Rainforest Free Pulp
Why Indonesian Rainforests?
When taking a birds-eye view of the three major tropical rainforests in the world, Southeast Asia’s rainforests, and those found in Indonesia in particular, are ground zero for biodiversity loss, exploitation of forest peoples, and climate emissions from deforestation. Containing the largest expanse of rainforest in all of Asia, Indonesian rainforests are home to hundreds of distinct groups of forest peoples with their own Indigenous languages and over 3,000 animal species including critically endangered Sumatran tigers, pygmy elephants, java rhinoceros and orangutans. As recently as the 1960’s, about 80 percent of Indonesia was forested, but with one of the highest deforestation rates in the world, less than half of the Indonesia’s original forest cover remains. The main drivers of deforestation and land grabs from forest peoples in Indonesia are the forest products industry - including pulp and paper and other forest products like plywood - and oil palm plantations. These products are mainly produced to feed international demand for these commodities. Although estimates vary, studies suggest that about one million hectares (2.4 million acres) of Indonesian rainforest is cleared and lost each year, with about 70% occurring in forests on mineral soils and 30% on carbon-rich peatland forests. The scale of destruction of Indonesia’s rainforests is having globally significant impacts on the climate system. Indonesia’s rainforest and peatland ecosystems store billions of tons of carbon, and their destruction releases huge emissions into the atmosphere. Indonesia is now the world’s third largest emitter of greenhouse gasses after the U.S. and China. However, unlike these nations whose emissions are largely due to burning fossil fuels, 80% of Indonesia’s emissions profile is from rainforest and peatland degradation and loss.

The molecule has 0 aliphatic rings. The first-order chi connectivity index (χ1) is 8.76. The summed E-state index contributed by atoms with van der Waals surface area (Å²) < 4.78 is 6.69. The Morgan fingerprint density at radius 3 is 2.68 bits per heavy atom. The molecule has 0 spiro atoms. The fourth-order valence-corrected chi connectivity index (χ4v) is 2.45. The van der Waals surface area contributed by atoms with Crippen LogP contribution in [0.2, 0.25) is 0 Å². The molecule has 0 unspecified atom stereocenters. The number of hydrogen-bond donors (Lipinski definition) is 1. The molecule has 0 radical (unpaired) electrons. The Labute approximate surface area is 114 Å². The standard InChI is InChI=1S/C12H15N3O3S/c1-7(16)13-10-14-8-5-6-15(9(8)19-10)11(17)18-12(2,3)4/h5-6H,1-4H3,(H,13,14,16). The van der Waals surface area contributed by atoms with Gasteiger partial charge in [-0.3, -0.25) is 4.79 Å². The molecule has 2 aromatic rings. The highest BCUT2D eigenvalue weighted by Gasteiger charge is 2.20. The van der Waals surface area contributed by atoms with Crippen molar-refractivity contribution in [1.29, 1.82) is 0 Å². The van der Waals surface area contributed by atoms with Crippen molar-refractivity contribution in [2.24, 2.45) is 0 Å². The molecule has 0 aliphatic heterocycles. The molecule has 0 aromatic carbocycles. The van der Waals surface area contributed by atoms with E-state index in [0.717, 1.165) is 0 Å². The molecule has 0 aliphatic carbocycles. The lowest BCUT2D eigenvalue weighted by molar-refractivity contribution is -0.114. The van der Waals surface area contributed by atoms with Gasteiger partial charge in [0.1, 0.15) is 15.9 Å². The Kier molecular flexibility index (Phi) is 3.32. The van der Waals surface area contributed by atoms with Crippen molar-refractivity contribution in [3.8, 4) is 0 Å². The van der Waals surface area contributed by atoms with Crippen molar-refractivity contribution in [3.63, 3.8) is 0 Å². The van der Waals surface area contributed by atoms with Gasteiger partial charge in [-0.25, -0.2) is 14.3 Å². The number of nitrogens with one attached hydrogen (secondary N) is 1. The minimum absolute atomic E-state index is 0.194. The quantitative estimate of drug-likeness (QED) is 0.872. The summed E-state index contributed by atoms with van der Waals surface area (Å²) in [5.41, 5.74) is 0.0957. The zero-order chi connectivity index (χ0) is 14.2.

Why Pulp & Paper?
Pulp from cleared rainforests and the pulp wood plantations that replace them is made into cheap copy paper, books, tissue, packaging, toilet paper and even luxury shopping bags. It is also used to make rayon, a fabric found in a wide array of clothing and apparel and sold to consumers in the United States, Europe and Asia. Asia Pulp and Paper (APP) and Asia Pacific Resources International Limited (APRIL), Indonesia’s largest and second largest pulp and paper companies, have historically been responsible for most of the rainforest loss from pulp and paper. Asia Pacific Resources International Limited and its affiliates like Toba Pulp Lestari, which makes pulp for rayon, are clear cutting and draining huge areas of Indonesia's diverse rainforests and peatlands. These logging giants then convert the degraded land into monoculture acacia and eucalyptus pulp wood plantations to make paper products and apparel. This deforestation is devastating communities and their livelihoods and driving species like the Sumatran tiger toward extinction. The Indonesian pulp and paper sector is one of the biggest threats to the remaining large peatland and natural forest landscapes in Sumatra and Borneo. Market and investor pressure and public profile are helping to catalyze shifts in Indonesia’s political economy by pushing private and government pulp and paper sector interests to develop alternative business models. These models prevent further conversion of rainforests and peatlands to pulpwood plantations, respect and uphold the land and human rights of forest communities, and remedy the legacy of rights violations and deforestation caused by the industry.